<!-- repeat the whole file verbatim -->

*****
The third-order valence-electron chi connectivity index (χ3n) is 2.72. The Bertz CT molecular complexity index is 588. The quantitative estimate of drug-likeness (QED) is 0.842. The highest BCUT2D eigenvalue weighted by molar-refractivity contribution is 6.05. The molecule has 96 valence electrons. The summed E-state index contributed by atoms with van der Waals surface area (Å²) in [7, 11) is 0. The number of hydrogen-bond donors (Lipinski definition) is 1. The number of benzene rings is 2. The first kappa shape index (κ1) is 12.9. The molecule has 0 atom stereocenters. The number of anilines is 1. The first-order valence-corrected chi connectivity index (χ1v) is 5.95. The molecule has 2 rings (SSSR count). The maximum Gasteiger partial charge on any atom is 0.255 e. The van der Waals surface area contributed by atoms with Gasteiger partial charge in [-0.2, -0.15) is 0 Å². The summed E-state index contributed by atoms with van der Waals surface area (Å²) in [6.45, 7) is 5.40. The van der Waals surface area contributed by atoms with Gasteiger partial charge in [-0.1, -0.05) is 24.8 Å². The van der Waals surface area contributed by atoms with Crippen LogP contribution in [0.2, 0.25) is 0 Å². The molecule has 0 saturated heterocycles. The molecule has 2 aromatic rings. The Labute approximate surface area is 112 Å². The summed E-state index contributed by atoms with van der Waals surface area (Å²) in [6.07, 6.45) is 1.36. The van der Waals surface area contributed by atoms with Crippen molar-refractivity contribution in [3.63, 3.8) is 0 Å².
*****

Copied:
The third-order valence-electron chi connectivity index (χ3n) is 2.72. The Bertz CT molecular complexity index is 588. The quantitative estimate of drug-likeness (QED) is 0.842. The highest BCUT2D eigenvalue weighted by molar-refractivity contribution is 6.05. The molecule has 96 valence electrons. The summed E-state index contributed by atoms with van der Waals surface area (Å²) in [7, 11) is 0. The number of hydrogen-bond donors (Lipinski definition) is 1. The number of benzene rings is 2. The first kappa shape index (κ1) is 12.9. The molecule has 0 atom stereocenters. The number of anilines is 1. The first-order valence-corrected chi connectivity index (χ1v) is 5.95. The molecule has 2 rings (SSSR count). The maximum Gasteiger partial charge on any atom is 0.255 e. The van der Waals surface area contributed by atoms with Gasteiger partial charge in [-0.2, -0.15) is 0 Å². The summed E-state index contributed by atoms with van der Waals surface area (Å²) in [6.45, 7) is 5.40. The van der Waals surface area contributed by atoms with Gasteiger partial charge in [-0.1, -0.05) is 24.8 Å². The van der Waals surface area contributed by atoms with Crippen LogP contribution in [0.2, 0.25) is 0 Å². The molecule has 0 saturated heterocycles. The molecule has 2 aromatic rings. The Labute approximate surface area is 112 Å². The summed E-state index contributed by atoms with van der Waals surface area (Å²) in [6.07, 6.45) is 1.36. The van der Waals surface area contributed by atoms with Crippen molar-refractivity contribution in [3.63, 3.8) is 0 Å².